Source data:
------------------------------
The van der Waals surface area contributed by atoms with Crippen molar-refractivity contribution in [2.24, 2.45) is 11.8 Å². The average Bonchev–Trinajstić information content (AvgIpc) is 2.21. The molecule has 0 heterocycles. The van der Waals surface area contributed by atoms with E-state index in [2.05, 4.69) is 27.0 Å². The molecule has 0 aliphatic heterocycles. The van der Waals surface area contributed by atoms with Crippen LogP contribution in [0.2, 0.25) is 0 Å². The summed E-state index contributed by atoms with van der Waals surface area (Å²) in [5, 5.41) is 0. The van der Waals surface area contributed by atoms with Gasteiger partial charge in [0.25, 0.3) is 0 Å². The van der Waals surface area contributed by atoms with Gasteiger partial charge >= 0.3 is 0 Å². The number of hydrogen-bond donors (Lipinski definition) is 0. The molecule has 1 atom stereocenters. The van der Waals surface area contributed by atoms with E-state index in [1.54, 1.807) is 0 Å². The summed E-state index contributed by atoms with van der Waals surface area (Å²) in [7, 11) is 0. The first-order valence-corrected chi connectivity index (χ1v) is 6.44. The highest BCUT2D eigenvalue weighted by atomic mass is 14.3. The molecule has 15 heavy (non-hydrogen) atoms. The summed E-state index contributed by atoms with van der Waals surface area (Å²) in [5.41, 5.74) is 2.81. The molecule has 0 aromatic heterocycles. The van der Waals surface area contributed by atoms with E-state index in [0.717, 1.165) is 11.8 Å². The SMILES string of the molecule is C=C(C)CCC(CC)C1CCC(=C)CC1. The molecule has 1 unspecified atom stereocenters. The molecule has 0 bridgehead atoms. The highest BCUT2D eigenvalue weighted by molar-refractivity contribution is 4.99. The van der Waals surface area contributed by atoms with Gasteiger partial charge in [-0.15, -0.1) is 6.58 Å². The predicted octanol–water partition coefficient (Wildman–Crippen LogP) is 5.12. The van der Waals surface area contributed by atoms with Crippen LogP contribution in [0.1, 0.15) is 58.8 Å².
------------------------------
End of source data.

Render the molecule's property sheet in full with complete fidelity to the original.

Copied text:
The van der Waals surface area contributed by atoms with Crippen molar-refractivity contribution in [2.24, 2.45) is 11.8 Å². The average Bonchev–Trinajstić information content (AvgIpc) is 2.21. The molecule has 0 heterocycles. The van der Waals surface area contributed by atoms with E-state index in [2.05, 4.69) is 27.0 Å². The molecule has 0 aliphatic heterocycles. The van der Waals surface area contributed by atoms with Crippen LogP contribution in [0.2, 0.25) is 0 Å². The summed E-state index contributed by atoms with van der Waals surface area (Å²) in [5, 5.41) is 0. The van der Waals surface area contributed by atoms with Gasteiger partial charge in [0.25, 0.3) is 0 Å². The van der Waals surface area contributed by atoms with Gasteiger partial charge >= 0.3 is 0 Å². The number of hydrogen-bond donors (Lipinski definition) is 0. The molecule has 1 atom stereocenters. The van der Waals surface area contributed by atoms with E-state index in [1.54, 1.807) is 0 Å². The summed E-state index contributed by atoms with van der Waals surface area (Å²) in [7, 11) is 0. The first-order valence-corrected chi connectivity index (χ1v) is 6.44. The highest BCUT2D eigenvalue weighted by atomic mass is 14.3. The molecule has 15 heavy (non-hydrogen) atoms. The summed E-state index contributed by atoms with van der Waals surface area (Å²) in [5.41, 5.74) is 2.81. The molecule has 0 aromatic heterocycles. The van der Waals surface area contributed by atoms with E-state index in [0.717, 1.165) is 11.8 Å². The SMILES string of the molecule is C=C(C)CCC(CC)C1CCC(=C)CC1. The molecule has 1 unspecified atom stereocenters. The molecule has 0 bridgehead atoms. The highest BCUT2D eigenvalue weighted by molar-refractivity contribution is 4.99. The van der Waals surface area contributed by atoms with Gasteiger partial charge in [-0.15, -0.1) is 6.58 Å². The predicted octanol–water partition coefficient (Wildman–Crippen LogP) is 5.12. The van der Waals surface area contributed by atoms with Crippen LogP contribution in [0.1, 0.15) is 58.8 Å².